Plasma-Optical Emission Spectrometer (PerkinElmer, Waltham, MA) for cobalt and strontium
using EPA Methods 200.9 (USEPA 1994) and 6010B (USEPA 1996), respectively.
Method detection limits (MDL) for Co and Sr were 100 |ig/L and 5 |ig/L in the acidified extract
solution, respectively. The MDL for Cs using atomic adsorption was not determined, and the
lowest reportable value was 20 |ig/L, which was the lowest point on the calibration curve. Data
reported here is in the form of the mass of surrogate radionuclide recovered from the surface of
the coupon (|ig/cm2). Coupon surface area exposed to water flow was 10.7 cm2 (1.7 in2), which
includes the front and back of the coupon. Once the metal concentration in solution was known,
the concentration was multiplied by the solution volume so the total mass was known. The total
mass was then divided by 10.7 cm2 to get the amount of adhered metal recovered from the coupon.
This resulted in the lowest reportable values of 9.1 |ig/cm2, 45.6 |ig/cm2, and 2.3 |ig/cm2 for Cs,
Co and Sr, respectively.
2.5	Other unchlorinated secondary treated effluent parameters
Coliform/Escherichia coli levels were measured via Colilert-18 Quanti-tray 2000 (Idexx
Laboratories, Westbrook, ME). Briefly, unchlorinated secondary treated effluent samples were
serially diluted in pH 7.2 Butterfields phosphate buffer (Fisher Scientific, Waltham, MA), plated
and incubated according to the manufacturer's instructions (35 C). The pH, temperature and
specific conductance were measured by online sensors. Conductivity, temperature and pH were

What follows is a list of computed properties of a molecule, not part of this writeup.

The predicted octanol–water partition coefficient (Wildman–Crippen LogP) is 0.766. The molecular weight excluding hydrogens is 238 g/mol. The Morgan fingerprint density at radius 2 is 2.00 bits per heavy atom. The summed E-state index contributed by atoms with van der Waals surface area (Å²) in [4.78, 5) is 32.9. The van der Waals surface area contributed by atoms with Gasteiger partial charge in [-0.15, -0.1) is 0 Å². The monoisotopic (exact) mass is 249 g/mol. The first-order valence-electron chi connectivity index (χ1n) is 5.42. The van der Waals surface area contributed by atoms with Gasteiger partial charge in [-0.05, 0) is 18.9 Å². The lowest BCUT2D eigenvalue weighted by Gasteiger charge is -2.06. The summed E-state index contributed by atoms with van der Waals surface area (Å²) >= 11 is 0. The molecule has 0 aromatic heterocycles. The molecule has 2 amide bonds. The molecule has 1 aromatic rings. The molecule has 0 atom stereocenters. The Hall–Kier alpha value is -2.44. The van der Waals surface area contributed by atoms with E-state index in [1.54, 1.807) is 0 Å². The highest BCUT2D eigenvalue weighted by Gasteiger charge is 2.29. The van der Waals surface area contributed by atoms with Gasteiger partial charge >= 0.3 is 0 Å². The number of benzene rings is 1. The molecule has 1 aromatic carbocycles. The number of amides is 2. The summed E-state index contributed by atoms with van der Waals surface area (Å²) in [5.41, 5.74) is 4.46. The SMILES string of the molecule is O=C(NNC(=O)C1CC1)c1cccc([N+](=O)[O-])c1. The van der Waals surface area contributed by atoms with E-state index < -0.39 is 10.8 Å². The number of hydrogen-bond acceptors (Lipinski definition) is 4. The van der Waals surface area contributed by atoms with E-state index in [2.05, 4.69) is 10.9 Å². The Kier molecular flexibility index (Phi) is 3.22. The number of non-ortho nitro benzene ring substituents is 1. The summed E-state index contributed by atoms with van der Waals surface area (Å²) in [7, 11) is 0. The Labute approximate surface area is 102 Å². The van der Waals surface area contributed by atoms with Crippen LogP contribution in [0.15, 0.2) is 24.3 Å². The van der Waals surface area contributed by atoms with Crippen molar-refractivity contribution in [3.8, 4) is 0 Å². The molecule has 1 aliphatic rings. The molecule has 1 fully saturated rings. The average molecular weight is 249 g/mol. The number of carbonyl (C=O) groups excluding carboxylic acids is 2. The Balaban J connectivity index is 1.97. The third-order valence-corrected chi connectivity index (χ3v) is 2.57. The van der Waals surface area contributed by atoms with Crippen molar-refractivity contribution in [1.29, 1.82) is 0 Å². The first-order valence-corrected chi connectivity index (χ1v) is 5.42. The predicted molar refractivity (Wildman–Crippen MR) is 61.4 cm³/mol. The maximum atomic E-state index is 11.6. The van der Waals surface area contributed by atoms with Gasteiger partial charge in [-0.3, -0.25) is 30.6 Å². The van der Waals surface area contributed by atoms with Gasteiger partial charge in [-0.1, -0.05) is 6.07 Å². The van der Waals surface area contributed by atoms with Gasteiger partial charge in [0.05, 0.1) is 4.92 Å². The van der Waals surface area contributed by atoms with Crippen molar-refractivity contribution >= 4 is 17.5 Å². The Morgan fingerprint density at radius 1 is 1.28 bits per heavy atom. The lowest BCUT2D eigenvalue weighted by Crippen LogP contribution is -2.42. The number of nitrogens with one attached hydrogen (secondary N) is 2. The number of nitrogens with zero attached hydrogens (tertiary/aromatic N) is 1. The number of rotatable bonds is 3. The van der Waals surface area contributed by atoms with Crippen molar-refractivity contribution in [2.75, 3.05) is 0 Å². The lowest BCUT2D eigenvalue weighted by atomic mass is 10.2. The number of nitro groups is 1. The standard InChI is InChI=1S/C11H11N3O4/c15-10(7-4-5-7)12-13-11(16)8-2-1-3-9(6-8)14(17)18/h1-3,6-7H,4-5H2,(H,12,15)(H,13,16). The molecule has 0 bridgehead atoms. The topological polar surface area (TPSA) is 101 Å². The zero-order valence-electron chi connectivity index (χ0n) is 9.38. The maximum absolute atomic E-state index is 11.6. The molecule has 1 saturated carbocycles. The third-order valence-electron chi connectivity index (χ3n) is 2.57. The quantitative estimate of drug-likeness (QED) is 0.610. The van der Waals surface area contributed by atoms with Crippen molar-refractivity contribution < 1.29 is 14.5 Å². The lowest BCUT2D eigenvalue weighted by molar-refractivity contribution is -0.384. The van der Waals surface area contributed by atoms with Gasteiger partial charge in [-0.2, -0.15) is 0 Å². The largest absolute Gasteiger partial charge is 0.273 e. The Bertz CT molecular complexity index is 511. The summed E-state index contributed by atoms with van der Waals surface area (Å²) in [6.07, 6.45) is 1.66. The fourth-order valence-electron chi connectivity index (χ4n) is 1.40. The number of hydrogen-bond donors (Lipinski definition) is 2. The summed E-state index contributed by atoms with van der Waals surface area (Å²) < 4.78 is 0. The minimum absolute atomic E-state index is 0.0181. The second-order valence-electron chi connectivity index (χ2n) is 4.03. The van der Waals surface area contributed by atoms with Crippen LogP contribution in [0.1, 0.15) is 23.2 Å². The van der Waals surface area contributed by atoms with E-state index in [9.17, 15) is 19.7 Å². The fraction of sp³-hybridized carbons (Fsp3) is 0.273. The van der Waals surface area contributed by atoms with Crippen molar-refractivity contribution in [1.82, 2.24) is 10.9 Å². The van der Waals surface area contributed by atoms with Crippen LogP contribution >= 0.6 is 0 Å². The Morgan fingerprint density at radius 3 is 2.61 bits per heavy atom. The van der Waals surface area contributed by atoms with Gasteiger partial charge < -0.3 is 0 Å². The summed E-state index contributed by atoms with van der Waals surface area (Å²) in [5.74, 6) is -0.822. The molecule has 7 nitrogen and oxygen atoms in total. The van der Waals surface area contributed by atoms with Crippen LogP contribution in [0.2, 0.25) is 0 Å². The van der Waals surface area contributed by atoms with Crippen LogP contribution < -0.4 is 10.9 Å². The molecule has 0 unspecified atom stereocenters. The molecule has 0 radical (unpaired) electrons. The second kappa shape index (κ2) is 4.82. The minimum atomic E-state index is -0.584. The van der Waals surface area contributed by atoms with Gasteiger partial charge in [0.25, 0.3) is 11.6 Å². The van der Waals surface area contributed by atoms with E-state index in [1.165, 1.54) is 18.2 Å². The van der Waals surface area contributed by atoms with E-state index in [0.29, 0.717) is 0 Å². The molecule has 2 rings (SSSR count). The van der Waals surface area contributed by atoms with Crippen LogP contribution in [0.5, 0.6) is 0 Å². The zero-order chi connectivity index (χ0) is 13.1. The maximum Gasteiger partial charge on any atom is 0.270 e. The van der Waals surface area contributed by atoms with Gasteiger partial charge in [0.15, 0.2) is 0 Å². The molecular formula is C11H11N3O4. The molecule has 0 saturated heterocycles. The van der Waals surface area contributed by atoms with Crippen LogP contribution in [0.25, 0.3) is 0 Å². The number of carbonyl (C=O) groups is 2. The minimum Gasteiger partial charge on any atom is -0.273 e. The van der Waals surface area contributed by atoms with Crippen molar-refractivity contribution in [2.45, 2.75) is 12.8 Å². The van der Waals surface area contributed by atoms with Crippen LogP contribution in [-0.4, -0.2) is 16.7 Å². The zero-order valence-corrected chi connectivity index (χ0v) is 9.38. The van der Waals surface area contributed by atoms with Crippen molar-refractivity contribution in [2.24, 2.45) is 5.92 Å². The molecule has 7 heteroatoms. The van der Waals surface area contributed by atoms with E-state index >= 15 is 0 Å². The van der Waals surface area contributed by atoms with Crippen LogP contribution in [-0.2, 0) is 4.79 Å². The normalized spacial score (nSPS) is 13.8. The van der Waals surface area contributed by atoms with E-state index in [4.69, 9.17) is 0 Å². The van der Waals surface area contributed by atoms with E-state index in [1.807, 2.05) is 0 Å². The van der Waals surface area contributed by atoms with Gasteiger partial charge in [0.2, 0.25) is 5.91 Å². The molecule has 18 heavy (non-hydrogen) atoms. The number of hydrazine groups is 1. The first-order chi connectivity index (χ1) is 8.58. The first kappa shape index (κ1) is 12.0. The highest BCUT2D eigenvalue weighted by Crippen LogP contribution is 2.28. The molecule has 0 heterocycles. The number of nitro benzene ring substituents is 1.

measured with a GF Signet 2820 series sensor (George Fisher/GF Piping Systems, Schaffhausen,
Switzerland). Water quality parameters were measured continuously over the course of
approximately one year, which was the time frame in which the experiments took place. Sensors
were maintained and calibrated according to the manufacturer's instructions. Data was reported
at 2-minute intervals. MSDGC provided weekly data on 5-day biochemical oxygen demand
5

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(BOD), total suspended solids (TSS) and ammonia (NH3). BOD, TSS, and NH3 were analyzed
according to methods 5210, 2540, and 4500 in Standard Methods for the Examination of Water
and Wastewater (Baird et al. 2017). The weekly MSDGC data spanned a one year period when
the experiments were taking place.
2.6 Quality control and data quality
Quality control (QC) samples for the contaminant reference method included continuing
duplicate samples, controls and laboratory blanks. The data quality objectives for each of these
quality control samples are provided in Table 1. The acceptable ranges limit the error introduced
into the experimental work. All analytical methods operated within the QC requirements for
controls and laboratory blanks, and unless otherwise noted in the Deviations (Section 2.6.2), all
data quality objectives in Table 1 were met.
Table 1: Qualif
y Contro
Data Objectives
Measurement
Matrix
QA/QC Check
Frequency
Acceptance
Criteria
Corrective Action
Temperature
Water
NIST certificate
expiration date
Before each use
Within expiration
data
Replace/recalibrate
thermometer
BOD
Water
Calibration Check
Every batch
Within 30% true
value
Rerun samples


Blank
Every batch
Sample is
compared against
blank
NA


Duplicate
Every 10 samples
(bench)
 30% RPD
Discard data point,
repeat experiment if
insufficient data
points
pH
Water
Initial calibration
Calibration check
Before each use
Every 10 samples
0.1 pH units
0.1 pH units
Check standard
buffers for
contamination, check
electrode for